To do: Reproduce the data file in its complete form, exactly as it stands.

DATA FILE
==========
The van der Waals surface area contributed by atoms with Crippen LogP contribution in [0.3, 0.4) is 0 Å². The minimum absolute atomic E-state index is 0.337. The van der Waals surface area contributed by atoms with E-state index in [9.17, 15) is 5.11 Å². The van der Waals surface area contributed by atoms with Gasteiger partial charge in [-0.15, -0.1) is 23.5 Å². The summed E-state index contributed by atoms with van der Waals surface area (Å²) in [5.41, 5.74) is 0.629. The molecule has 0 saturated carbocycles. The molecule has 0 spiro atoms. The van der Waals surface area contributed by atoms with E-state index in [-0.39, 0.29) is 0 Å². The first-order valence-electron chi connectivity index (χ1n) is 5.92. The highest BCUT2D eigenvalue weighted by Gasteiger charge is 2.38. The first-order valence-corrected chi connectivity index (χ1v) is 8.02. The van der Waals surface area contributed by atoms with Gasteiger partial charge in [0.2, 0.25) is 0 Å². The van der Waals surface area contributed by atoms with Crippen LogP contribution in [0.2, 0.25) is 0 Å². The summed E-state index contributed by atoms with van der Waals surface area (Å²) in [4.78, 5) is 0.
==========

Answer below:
The van der Waals surface area contributed by atoms with Crippen LogP contribution in [0.3, 0.4) is 0 Å². The minimum absolute atomic E-state index is 0.337. The van der Waals surface area contributed by atoms with E-state index in [9.17, 15) is 5.11 Å². The van der Waals surface area contributed by atoms with Gasteiger partial charge in [-0.15, -0.1) is 23.5 Å². The summed E-state index contributed by atoms with van der Waals surface area (Å²) in [5.41, 5.74) is 0.629. The molecule has 0 saturated carbocycles. The molecule has 0 spiro atoms. The van der Waals surface area contributed by atoms with E-state index in [-0.39, 0.29) is 0 Å². The first-order valence-electron chi connectivity index (χ1n) is 5.92. The highest BCUT2D eigenvalue weighted by Gasteiger charge is 2.38. The first-order valence-corrected chi connectivity index (χ1v) is 8.02. The van der Waals surface area contributed by atoms with Gasteiger partial charge in [0.2, 0.25) is 0 Å². The van der Waals surface area contributed by atoms with Crippen LogP contribution in [0.2, 0.25) is 0 Å². The summed E-state index contributed by atoms with van der Waals surface area (Å²) in [4.78, 5) is 0.